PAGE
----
Fall is in full swing, and that calls for more tea recipes! We adapted this recipe from Sandra McKenzie’s recipe in Taste of Home. Happy fall!
Prep/Total Time: 15 min.
Makes 3 quarts
10 cups of Cranberry Cheer tea
5 cups unsweetened apple juice
2 cups cranberry juice
1/2 cup sugar
1/3 cup lemon juice
1/4 teaspoon pumpkin pie spice
Prepare the 10 cups of Cranberry Cheer tea. Add the remaining ingredients to tea; stir until sugar is dissolved. Serve warm or over ice.
Michael Porter has written several business books and is now focusing on the intersection of societal issues and corporate interest. In his TED talk, he makes the case for letting businesses solve social problems.
Some business (like us!) are social enterprises.
Jim Riley, a business writer and co-founder of tutor2u, said this about social enterprises:
Social enterprises complete alongside other businesses in the same marketplace, but use business principles to achieve social aims.
What do you think? Is it possible for businesses in general to solve social problems or are other approaches more beneficial? Let us know what you think!
We Asked Asylum-Seeking Kids Forced To Wait In Mexico What They Hoped Their Futures Would Look Like In The US
By Adolofo Flores via Buzzfeed
Children everywhere have hopes and dreams. Flores interviewed children awaiting asylum about their hopes for the future.
Number of Migrants Waiting at the U.S. Border Rises to 40,000
By Elliot Spagat via Time
Americans tend to think migrants at the border are only of Hispanic or Latino descent. This article highlights not only the growing numbers but also forgotten migrant groups at the border, such as Cameroonians.
Mexico warns of ‘deep concern’ for migrants over intimidating armed groups on US border
By Daina Beth Solomon via Reuters
Laws and regulations are not the only difficulty facing people once they reach the border. Armed groups attempt to frighten or extort groups of immigrants. Solomon looks into what is being done to monitor the situation.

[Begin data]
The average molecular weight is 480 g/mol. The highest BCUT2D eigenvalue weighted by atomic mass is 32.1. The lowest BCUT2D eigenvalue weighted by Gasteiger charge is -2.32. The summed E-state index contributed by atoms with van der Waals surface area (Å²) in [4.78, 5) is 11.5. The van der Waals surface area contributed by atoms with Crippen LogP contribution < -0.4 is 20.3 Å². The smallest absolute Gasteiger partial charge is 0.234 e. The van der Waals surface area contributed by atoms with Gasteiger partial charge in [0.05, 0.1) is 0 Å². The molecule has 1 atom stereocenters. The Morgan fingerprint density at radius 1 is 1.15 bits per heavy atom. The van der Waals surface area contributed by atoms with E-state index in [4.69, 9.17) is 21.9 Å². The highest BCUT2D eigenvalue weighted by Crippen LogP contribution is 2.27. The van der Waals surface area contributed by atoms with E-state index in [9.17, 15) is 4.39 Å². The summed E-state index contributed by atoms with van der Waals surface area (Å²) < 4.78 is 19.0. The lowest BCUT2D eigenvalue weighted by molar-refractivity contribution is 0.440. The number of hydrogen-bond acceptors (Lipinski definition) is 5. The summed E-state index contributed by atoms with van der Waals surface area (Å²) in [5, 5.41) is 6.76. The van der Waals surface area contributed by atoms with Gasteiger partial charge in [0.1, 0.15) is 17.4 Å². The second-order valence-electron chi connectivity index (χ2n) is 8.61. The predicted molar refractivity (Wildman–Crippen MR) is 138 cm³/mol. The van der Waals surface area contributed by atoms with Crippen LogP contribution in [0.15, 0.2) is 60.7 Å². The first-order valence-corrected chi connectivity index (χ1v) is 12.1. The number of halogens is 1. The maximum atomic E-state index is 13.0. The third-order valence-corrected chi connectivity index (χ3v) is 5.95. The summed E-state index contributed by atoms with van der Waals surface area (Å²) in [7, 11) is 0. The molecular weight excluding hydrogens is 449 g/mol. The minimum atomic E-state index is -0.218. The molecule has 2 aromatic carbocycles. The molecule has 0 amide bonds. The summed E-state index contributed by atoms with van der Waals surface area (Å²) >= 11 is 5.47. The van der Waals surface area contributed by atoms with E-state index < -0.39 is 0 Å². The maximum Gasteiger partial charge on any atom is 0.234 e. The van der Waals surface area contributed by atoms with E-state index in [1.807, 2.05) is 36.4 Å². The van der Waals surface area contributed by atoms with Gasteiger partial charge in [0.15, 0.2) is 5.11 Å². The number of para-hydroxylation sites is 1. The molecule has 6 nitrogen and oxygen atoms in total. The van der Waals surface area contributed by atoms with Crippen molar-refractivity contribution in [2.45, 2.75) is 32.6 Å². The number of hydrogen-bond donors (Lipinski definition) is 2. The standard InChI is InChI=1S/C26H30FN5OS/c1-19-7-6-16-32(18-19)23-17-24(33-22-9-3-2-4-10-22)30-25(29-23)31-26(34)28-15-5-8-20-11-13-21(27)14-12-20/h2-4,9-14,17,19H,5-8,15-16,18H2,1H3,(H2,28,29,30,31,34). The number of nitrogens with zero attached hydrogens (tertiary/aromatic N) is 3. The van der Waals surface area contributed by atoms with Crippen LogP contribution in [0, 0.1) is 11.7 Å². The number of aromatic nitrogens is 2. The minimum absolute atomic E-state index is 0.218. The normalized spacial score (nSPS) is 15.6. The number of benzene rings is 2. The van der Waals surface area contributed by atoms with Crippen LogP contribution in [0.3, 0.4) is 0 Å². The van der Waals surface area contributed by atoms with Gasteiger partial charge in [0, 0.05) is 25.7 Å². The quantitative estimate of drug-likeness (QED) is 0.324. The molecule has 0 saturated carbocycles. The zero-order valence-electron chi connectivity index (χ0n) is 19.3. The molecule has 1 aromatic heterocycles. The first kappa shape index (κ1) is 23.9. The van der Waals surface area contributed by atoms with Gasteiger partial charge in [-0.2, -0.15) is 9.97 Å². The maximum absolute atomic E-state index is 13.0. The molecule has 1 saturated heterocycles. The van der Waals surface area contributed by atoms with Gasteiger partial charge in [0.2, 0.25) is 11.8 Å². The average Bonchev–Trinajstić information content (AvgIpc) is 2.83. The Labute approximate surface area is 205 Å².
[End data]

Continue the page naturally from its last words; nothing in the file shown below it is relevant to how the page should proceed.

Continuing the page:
We, um, might like tea. A lot. One of our favorite things to do is check out new recipes for finding or enhancing our favorite flavors! Check out this recipe from Divas Can Cook using fresh peaches!
3 large fresh peaches, diced into small slices or cubes
5 cups water, divided (you'll also need more water to fill the pitcher)
2 cups granulated sugar + more if more sweetness is desired
zest of 1 lemon (optional)
2-3 family-size tea bags
In a large saucepan, add peaches, 2 cups water, 2 cups sugar and lemon zest if using.
Bring to a light simmer and simmer covered until peaches are soft and the peach skins has lost it's dark peachy color, about 15-20 minutes.
With a potato masher, mash the peaches to release more of the juice and continue simmering for about 10 more minutes.
Strain the peach mixture through a mesh strainer and discard the solids. (You'll have about 3 to 3½ cups of peach syrup) Set aside.
Boil 3 cups of water.
Place tea bags in water and let them steep for about 10-15 minutes and then discard tea bags.
Add tea to a large pitcher, stir in the peach syrup, gradually add in water a cup at a time. (Be sure to taste the mixture as you increase the water until you find your perfect sweetness preference.)
If you find that your tea is not sweet enough add in ½ to ¾ cup of sugar. If it's too sweet increase the water(please note the sweetness will increase as it sits in the fridge)
Refrigerate until cold.
Stir before serving and pour over ice to serve.
Garnish with mint and fresh peach slices if desired.
The 5 biggest refugee myths: debunked
Even well-informed people have misconceptions about any subject, especially one as complicated and multi-faceted as refugee crises. Alexander Court, a marketing communications lead with the World Economic Forum, marked World Humanitarian Day by breaking down the top five myths surrounding refugees.
A storyteller chronicles the mass migrations that define our age
Paul Salopek has been not just working but walking with migrants for almost seven years. He sees their lives, triumphs, and issues at “boot level.” Read about his experiences in his own words.
Myanmar, Bangladesh agree to start Rohingya repatriation next week
After the military-led crack down in August 2017, more than 730,000 Rohingya fled their home state of Rakhine to Bangladesh. Now 3,540 refugees have been cleared to return home, but many are afraid to return. More here.
Welcome to RefuTea! I hope you explore the blog for stories about the refugees impacted by RefuTea, blog series on entrepreneurship and tasty tea recipes!